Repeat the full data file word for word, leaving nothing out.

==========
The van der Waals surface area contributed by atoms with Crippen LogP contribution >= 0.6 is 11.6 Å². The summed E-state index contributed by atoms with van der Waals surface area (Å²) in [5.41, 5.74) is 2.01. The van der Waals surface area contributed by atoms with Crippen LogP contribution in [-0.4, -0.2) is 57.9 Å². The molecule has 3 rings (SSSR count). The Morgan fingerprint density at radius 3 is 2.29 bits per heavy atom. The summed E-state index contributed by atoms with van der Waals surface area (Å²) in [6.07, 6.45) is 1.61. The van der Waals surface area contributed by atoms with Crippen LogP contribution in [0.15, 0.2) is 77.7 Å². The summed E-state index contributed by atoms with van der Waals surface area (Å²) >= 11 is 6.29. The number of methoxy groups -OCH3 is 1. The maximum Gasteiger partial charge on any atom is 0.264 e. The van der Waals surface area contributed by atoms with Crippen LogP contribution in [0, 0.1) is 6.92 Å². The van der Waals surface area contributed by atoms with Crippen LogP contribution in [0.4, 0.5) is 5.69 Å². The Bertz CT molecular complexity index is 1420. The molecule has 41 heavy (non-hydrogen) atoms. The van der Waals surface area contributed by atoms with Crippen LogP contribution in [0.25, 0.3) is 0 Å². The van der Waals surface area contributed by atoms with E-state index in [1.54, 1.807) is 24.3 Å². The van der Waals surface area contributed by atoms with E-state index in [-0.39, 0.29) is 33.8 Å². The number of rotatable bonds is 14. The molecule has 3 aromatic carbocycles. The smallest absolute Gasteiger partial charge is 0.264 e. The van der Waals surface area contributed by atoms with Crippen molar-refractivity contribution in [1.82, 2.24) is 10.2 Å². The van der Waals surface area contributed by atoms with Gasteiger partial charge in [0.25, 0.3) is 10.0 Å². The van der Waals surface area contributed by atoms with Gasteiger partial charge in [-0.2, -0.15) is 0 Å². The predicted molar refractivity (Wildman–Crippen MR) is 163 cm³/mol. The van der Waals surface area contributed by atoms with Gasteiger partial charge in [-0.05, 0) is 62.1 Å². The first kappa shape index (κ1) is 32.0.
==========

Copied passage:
The van der Waals surface area contributed by atoms with Crippen LogP contribution >= 0.6 is 11.6 Å². The summed E-state index contributed by atoms with van der Waals surface area (Å²) in [5.41, 5.74) is 2.01. The van der Waals surface area contributed by atoms with Crippen LogP contribution in [-0.4, -0.2) is 57.9 Å². The molecule has 3 rings (SSSR count). The Morgan fingerprint density at radius 3 is 2.29 bits per heavy atom. The summed E-state index contributed by atoms with van der Waals surface area (Å²) in [6.07, 6.45) is 1.61. The van der Waals surface area contributed by atoms with Crippen LogP contribution in [0.15, 0.2) is 77.7 Å². The summed E-state index contributed by atoms with van der Waals surface area (Å²) >= 11 is 6.29. The number of methoxy groups -OCH3 is 1. The maximum Gasteiger partial charge on any atom is 0.264 e. The van der Waals surface area contributed by atoms with Crippen LogP contribution in [0, 0.1) is 6.92 Å². The van der Waals surface area contributed by atoms with Crippen LogP contribution in [0.4, 0.5) is 5.69 Å². The Bertz CT molecular complexity index is 1420. The molecule has 41 heavy (non-hydrogen) atoms. The van der Waals surface area contributed by atoms with Crippen LogP contribution in [0.25, 0.3) is 0 Å². The van der Waals surface area contributed by atoms with E-state index in [1.54, 1.807) is 24.3 Å². The van der Waals surface area contributed by atoms with E-state index in [-0.39, 0.29) is 33.8 Å². The number of rotatable bonds is 14. The molecule has 3 aromatic carbocycles. The smallest absolute Gasteiger partial charge is 0.264 e. The van der Waals surface area contributed by atoms with Crippen molar-refractivity contribution in [1.82, 2.24) is 10.2 Å². The van der Waals surface area contributed by atoms with Gasteiger partial charge in [0.25, 0.3) is 10.0 Å². The van der Waals surface area contributed by atoms with Gasteiger partial charge in [-0.2, -0.15) is 0 Å². The predicted molar refractivity (Wildman–Crippen MR) is 163 cm³/mol. The van der Waals surface area contributed by atoms with Gasteiger partial charge in [-0.05, 0) is 62.1 Å². The first kappa shape index (κ1) is 32.0.